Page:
I grew up on Detroit's Westside as the fourth of eight children and first of our siblings to graduate high school and college — I studied Government and Urban Planning on an academic and athletic scholarship receiving an Undergraduate and Masters degree from Georgetown University — From there I earned a job as Constituent Services Deputy Director for the District of Columbia, teaching me the value of embracing a community-first approach to problem solving.
Working in city government and later in building disaster recovery networks in the private sector taught me valuable lessons. I felt called to return to the community and organize those underserved around the issues that matter as a Regional Field Director in President Barack Obama’s Organizing for America and Strategic Director for 1911 United. When the campaign concluded in success, I worked as the Small and Disadvantaged Business Director of The Anacostia Waterfront Initiative — one of the nation’s largest redevelopment projects valued at more than $1 billion — I was able to provide more than 32 percent of spending to veteran-, women- and minority-owned businesses by providing innovative programs. I longed to create this same opportunity for the community that raised me in Michigan. Upon returning home I was voted as Treasurer of the 13th Congressional District Democratic Party Organization and trusted with the fiscal responsibility of our group of citizens. From my experiences and acumen I know that our 13th District has both the talent and hard-working optimism that we need to succeed.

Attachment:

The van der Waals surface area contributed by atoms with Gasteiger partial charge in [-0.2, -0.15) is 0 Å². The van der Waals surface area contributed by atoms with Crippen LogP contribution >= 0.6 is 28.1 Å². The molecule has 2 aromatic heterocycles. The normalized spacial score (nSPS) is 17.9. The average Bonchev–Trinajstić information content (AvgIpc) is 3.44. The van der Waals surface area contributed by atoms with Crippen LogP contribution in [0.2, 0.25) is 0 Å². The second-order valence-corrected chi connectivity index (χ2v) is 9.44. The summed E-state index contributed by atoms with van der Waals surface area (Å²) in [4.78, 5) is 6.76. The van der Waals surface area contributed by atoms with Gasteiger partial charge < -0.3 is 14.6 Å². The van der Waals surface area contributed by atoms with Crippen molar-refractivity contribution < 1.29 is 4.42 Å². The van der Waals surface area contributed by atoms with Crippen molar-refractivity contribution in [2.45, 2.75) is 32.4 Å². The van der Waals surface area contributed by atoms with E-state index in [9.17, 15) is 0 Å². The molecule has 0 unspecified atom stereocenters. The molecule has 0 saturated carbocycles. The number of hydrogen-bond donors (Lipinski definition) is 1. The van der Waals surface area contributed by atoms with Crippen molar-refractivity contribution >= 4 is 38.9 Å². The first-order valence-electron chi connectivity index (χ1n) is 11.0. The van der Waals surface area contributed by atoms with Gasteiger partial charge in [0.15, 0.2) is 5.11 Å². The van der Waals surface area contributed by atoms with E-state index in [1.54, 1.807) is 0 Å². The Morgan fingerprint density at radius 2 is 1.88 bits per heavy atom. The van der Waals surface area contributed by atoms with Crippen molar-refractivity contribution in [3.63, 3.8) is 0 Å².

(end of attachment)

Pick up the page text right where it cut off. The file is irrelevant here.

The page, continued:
My great-grandfather, John Conyers Sr., arrived in the City of Detroit during the early 1920s as a teenager from rural Georgia, where shortly after he met his wife, Lucille, from Mississippi. They put down roots and started a family, and together went on to raise four boys — John Conyers Jr., Nathan, Carl and William Conyers — the latter of whom is my grandfather.
As one of the first African-Americans hired by the UAW in 1940, John Sr. instilled in our family that the way to the American dream is through steady work and pursuit of goals, and his children not only listened, but took those words to heart. My great-uncle, U.S. Rep. John Conyers Jr. (D–Detroit), was elected to Congress, and his siblings went on to break barriers in business, law and education.
I still believe that the American Dream is possible for every family, and I will work hard every day to provide quality ladders of opportunity for residents of the 4th District.
My grandmother, who served as a Detroit Public Schools teacher until her retirement, taught me to ‘Do Good’ — and that is what we will reach for in building jobs, protecting neighborhoods and developing community across the district. I started my journey as a need based scholarship recipient at University of Detroit Jesuit High School. I'm committed to providing jobs, quality of life and real results for our community.